There are many ways Chicago criminal defense attorneys can defend their clients – and one of those ways is through the use of an affirmative defense. So what are affirmative defenses, and how do they work? This guide explains.
What is an Affirmative Defense?
An affirmative defense is a defense strategy in which the defendant’s attorney introduces evidence that shows the defendant isn’t criminally liable for the crime. In plain English, that means that your lawyer will bring in evidence that shows that the jury shouldn’t find you guilty because there was a valid reason you committed the crime.
Related: Should you answer questions when the police interrogate you?
Examples of Affirmative Defenses
Some examples of affirmative defenses include:
- Self-defense. Self-defense is the use of force to protect yourself from someone else.
- Entrapment. Entrapment is what happens when police officers acquire evidence against you by getting you to commit a crime that you wouldn’t have ordinarily committed.
- Insanity. Though it’s not the best word choice, insanity is the term used for a mental defect or disease that makes it impossible for you to understand your actions (or to understand that your actions are wrong).
- Necessity. If you had no other choice but to commit a crime, your attorney may use a necessity defense. For example, if you had to drive on a suspended license to get to a phone to call for emergency services because someone was driving, that’s a crime of necessity.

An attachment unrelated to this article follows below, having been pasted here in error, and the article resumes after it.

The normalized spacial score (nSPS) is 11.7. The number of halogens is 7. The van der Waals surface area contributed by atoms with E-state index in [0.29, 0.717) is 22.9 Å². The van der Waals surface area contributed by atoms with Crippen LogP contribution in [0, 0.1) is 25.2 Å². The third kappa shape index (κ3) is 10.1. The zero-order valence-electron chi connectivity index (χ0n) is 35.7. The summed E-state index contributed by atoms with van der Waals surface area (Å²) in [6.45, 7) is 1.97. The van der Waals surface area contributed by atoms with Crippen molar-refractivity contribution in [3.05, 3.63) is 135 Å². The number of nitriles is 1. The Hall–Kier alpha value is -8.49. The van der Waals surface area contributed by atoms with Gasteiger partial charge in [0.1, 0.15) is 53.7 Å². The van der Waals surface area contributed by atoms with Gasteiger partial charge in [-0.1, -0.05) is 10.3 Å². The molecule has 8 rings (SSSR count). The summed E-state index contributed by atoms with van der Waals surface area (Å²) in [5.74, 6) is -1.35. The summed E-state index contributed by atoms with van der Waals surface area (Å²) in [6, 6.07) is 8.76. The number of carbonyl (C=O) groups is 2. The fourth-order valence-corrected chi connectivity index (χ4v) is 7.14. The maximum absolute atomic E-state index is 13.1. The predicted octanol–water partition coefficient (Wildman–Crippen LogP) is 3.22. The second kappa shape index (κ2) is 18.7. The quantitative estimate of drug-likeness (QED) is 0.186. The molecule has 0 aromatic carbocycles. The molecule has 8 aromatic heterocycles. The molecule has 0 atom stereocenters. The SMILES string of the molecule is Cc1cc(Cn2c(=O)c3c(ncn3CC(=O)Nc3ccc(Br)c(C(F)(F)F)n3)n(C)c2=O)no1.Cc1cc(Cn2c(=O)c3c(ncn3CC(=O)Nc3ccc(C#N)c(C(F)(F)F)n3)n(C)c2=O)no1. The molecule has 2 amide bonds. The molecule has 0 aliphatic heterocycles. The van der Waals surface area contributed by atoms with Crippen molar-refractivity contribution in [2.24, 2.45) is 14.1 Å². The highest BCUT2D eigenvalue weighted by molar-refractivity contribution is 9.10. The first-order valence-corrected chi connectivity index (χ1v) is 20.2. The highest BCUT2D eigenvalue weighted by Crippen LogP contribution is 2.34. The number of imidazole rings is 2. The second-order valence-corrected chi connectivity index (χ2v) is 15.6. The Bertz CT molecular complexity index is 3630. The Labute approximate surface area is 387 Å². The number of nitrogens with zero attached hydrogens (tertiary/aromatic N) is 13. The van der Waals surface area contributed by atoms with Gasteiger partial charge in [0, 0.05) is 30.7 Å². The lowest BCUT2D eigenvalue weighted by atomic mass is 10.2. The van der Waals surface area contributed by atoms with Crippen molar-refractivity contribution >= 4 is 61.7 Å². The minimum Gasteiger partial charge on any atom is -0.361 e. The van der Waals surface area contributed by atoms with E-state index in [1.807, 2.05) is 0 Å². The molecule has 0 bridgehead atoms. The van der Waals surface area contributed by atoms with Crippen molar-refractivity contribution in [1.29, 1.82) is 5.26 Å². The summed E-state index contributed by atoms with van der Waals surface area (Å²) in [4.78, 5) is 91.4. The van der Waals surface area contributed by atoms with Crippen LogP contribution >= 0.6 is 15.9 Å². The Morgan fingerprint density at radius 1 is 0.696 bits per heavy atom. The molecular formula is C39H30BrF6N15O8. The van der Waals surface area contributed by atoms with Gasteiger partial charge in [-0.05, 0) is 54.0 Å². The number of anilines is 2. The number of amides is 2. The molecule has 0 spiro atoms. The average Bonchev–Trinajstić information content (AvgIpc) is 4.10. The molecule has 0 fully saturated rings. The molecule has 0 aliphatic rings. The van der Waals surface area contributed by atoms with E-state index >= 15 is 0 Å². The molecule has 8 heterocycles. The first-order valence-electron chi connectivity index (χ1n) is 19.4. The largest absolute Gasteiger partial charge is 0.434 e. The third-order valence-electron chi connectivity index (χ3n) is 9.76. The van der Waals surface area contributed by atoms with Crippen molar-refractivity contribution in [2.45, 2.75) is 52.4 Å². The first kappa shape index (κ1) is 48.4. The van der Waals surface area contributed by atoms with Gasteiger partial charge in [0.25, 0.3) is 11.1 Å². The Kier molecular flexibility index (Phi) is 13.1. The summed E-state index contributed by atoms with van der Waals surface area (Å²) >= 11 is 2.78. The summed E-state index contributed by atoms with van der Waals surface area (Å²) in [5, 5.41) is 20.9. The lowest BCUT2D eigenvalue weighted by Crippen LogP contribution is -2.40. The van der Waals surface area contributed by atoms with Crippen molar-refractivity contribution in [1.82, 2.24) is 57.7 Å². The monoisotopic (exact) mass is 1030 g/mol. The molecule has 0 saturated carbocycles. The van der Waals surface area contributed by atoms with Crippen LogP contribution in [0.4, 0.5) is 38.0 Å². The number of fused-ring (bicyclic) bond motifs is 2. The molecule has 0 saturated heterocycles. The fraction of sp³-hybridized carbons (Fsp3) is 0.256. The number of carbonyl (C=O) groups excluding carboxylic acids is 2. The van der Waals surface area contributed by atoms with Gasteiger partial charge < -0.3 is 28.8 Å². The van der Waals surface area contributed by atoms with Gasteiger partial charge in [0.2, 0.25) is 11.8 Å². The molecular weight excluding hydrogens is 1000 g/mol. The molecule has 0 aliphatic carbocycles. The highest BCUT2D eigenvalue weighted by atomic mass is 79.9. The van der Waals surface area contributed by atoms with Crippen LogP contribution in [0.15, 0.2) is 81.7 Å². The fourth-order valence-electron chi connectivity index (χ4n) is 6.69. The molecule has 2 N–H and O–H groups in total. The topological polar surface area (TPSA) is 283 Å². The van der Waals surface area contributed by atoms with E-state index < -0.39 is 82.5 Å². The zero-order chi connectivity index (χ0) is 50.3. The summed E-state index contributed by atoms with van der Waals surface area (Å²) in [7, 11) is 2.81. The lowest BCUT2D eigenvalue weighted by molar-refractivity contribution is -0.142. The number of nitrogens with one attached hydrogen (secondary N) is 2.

Is an Affirmative Defense Right for You?
Your lawyer can determine whether an affirmative defense is the right strategy in your case. Every case is different – and the circumstances surrounding the alleged crime and your arrest will help your lawyer figure out whether an affirmative defense is right in your situation. Your lawyer will be there to protect your rights every step of the way, and he’ll ensure that you get the best possible outcome.
Do You Need to Talk to an Attorney?
If you’ve been accused of a crime, we may be able to help you – and don’t worry: It’s completely confidential. Call us at 847-920-4540 or fill out the form below to schedule your free, private consultation with an experienced and skilled Chicago criminal defense attorney now.
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